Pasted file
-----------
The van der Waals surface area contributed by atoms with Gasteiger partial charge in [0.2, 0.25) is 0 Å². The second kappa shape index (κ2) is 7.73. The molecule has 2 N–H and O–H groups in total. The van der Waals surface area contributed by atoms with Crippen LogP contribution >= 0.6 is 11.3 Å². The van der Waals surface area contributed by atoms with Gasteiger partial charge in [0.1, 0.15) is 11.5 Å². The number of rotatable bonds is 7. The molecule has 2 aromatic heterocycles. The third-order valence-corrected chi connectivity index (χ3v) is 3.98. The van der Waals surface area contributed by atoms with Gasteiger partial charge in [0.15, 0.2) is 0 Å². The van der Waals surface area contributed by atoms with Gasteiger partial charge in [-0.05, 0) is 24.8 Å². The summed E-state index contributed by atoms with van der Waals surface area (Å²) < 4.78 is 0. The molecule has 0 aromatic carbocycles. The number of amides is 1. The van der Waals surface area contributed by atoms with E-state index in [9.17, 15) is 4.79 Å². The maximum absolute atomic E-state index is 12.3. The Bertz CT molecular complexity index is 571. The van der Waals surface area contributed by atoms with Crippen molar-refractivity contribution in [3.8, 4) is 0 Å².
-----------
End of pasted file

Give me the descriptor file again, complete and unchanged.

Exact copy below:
The van der Waals surface area contributed by atoms with Gasteiger partial charge in [0.2, 0.25) is 0 Å². The second kappa shape index (κ2) is 7.73. The molecule has 2 N–H and O–H groups in total. The van der Waals surface area contributed by atoms with Crippen LogP contribution >= 0.6 is 11.3 Å². The van der Waals surface area contributed by atoms with Gasteiger partial charge in [0.1, 0.15) is 11.5 Å². The number of rotatable bonds is 7. The molecule has 2 aromatic heterocycles. The third-order valence-corrected chi connectivity index (χ3v) is 3.98. The van der Waals surface area contributed by atoms with Gasteiger partial charge in [0.15, 0.2) is 0 Å². The van der Waals surface area contributed by atoms with Gasteiger partial charge in [-0.05, 0) is 24.8 Å². The summed E-state index contributed by atoms with van der Waals surface area (Å²) < 4.78 is 0. The molecule has 0 aromatic carbocycles. The number of amides is 1. The van der Waals surface area contributed by atoms with E-state index in [9.17, 15) is 4.79 Å². The maximum absolute atomic E-state index is 12.3. The Bertz CT molecular complexity index is 571. The van der Waals surface area contributed by atoms with Crippen molar-refractivity contribution in [3.8, 4) is 0 Å².